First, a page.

Research Papers

Fully Lagrangian Modeling of Dynamics of MEMS With Thin Beams—Part I: Undamped Vibrations

[+] Author and Article Information
Ranajay Ghosh

Department of Theoretical and Applied Mechanics, Cornell University, Thurston Hall, Ithaca, NY 14853

Subrata Mukherjee

Department of Theoretical and Applied Mechanics and Sibley School of Mechanical and Aerospace Engineering, Cornell University, Kimball Hall, Ithaca, NY 14853

Also called the membrane assumption.

J. Appl. Mech 76(5), 051007 (Jun 18, 2009) (10 pages) doi:10.1115/1.3086785 History: Received July 18, 2008; Revised January 05, 2009; Published June 18, 2009

Micro-electro-mechanical systems (MEMSs) often use beam or plate shaped conductors that can be very thin—with h/LO(102103) (in terms of the thickness h and length L of the beam or side of a square plate). Such MEMS devices find applications in microsensors, micro-actuators, microjets, microspeakers, and other systems where the conducting beams or plates oscillate at very high frequencies. Conventional boundary element method analysis of the electric field in a region exterior to such thin conductors can become difficult to carry out accurately and efficiently—especially since MEMS analysis requires computation of charge densities (and then surface traction) separately on the top and bottom surfaces of such beams. A new boundary integral equation has been proposed to handle the computation of charge densities for such high aspect ratio geometries. In the current work, this has been coupled with the finite element method to obtain the response behavior of devices made of such high aspect ratio structural members. This coupling of electrical and mechanical problems is carried out using a Newton scheme based on a Lagrangian description of the electrical and mechanical domains. The numerical results are presented in this paper for the dynamic behavior of the coupled MEMS without damping. The effect of gap between a beam and the ground, on mechanical response of a beam subjected to increasing electric potential, is studied carefully. Damping is considered in the companion paper (Ghosh and Mukherjee, 2009, “Fully Lagrangian Modeling of Dynamics of MEMS With Thin Beams—Part II: Damped Vibrations  ,” ASME J. Appl. Mech.76, p. 051008).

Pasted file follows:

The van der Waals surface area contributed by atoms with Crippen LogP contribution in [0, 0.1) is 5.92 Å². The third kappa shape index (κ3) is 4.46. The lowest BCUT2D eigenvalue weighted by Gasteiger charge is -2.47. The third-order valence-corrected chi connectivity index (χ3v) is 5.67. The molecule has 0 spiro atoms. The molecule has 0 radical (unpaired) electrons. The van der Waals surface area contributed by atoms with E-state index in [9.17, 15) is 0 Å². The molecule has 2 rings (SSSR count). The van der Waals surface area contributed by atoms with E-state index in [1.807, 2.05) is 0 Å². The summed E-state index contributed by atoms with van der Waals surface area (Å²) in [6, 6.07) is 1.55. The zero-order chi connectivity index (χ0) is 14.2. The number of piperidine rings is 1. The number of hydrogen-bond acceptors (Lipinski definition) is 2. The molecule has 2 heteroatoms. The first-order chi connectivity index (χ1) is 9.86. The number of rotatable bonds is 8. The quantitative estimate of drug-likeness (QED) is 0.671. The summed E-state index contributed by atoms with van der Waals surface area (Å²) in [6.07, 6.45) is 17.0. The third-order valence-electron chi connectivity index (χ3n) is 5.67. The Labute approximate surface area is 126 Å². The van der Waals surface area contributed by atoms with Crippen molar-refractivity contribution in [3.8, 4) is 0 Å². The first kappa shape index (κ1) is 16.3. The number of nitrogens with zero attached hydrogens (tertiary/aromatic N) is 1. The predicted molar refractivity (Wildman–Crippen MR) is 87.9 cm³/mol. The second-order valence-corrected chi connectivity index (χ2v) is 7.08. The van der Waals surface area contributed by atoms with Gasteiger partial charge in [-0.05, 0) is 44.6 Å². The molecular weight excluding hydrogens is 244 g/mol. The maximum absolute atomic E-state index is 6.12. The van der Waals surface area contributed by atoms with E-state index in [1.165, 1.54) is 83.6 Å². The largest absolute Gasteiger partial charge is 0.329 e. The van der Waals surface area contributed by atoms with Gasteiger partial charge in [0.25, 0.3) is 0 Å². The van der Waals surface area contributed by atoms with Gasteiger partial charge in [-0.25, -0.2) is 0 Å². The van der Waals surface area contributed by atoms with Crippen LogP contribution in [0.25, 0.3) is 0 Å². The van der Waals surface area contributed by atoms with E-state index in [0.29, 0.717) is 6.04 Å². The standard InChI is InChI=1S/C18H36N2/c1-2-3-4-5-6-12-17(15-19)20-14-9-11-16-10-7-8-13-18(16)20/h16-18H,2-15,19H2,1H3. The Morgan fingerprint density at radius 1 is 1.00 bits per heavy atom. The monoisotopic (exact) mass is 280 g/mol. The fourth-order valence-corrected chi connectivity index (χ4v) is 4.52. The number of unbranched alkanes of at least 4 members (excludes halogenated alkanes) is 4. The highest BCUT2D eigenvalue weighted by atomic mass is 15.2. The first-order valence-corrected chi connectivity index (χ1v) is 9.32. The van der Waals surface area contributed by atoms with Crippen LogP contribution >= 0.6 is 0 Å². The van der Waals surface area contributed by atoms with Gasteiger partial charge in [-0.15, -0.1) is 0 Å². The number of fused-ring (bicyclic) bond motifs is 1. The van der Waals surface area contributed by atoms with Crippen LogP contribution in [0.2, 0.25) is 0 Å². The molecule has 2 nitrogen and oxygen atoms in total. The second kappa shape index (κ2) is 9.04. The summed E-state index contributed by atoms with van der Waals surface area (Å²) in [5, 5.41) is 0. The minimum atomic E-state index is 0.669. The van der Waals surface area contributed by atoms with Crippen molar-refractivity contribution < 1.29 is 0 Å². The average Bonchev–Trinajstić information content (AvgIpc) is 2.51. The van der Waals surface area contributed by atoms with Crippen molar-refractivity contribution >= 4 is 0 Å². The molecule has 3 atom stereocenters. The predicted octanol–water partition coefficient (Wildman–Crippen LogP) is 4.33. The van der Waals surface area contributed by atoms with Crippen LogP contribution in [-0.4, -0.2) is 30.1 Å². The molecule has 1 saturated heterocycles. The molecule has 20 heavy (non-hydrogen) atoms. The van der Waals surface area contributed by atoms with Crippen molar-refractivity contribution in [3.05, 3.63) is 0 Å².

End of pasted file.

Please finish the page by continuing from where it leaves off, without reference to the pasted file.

Copyright © 2009 by American Society of Mechanical Engineers
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Figure 1

Parallel plate resonator: geometry and detail of the parallel plate fingers from Ref. 1

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Figure 2

Deformable clamped beam over a fixed ground plate

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Figure 3

Notation used in boundary integral equations

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Figure 4

Two parallel conducting beams

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Figure 5

Evaluations of angles

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Figure 6

Response behavior of MEMS beam. Pull in behavior.

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Figure 7

Response behavior of MEMS beam. Competing nonlinearities.

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Figure 8

Vibration under a dc bias

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Figure 9

Beat phenomenon for near natural frequency excitation

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Figure 10

Amplitude-frequency response of a MEM beam




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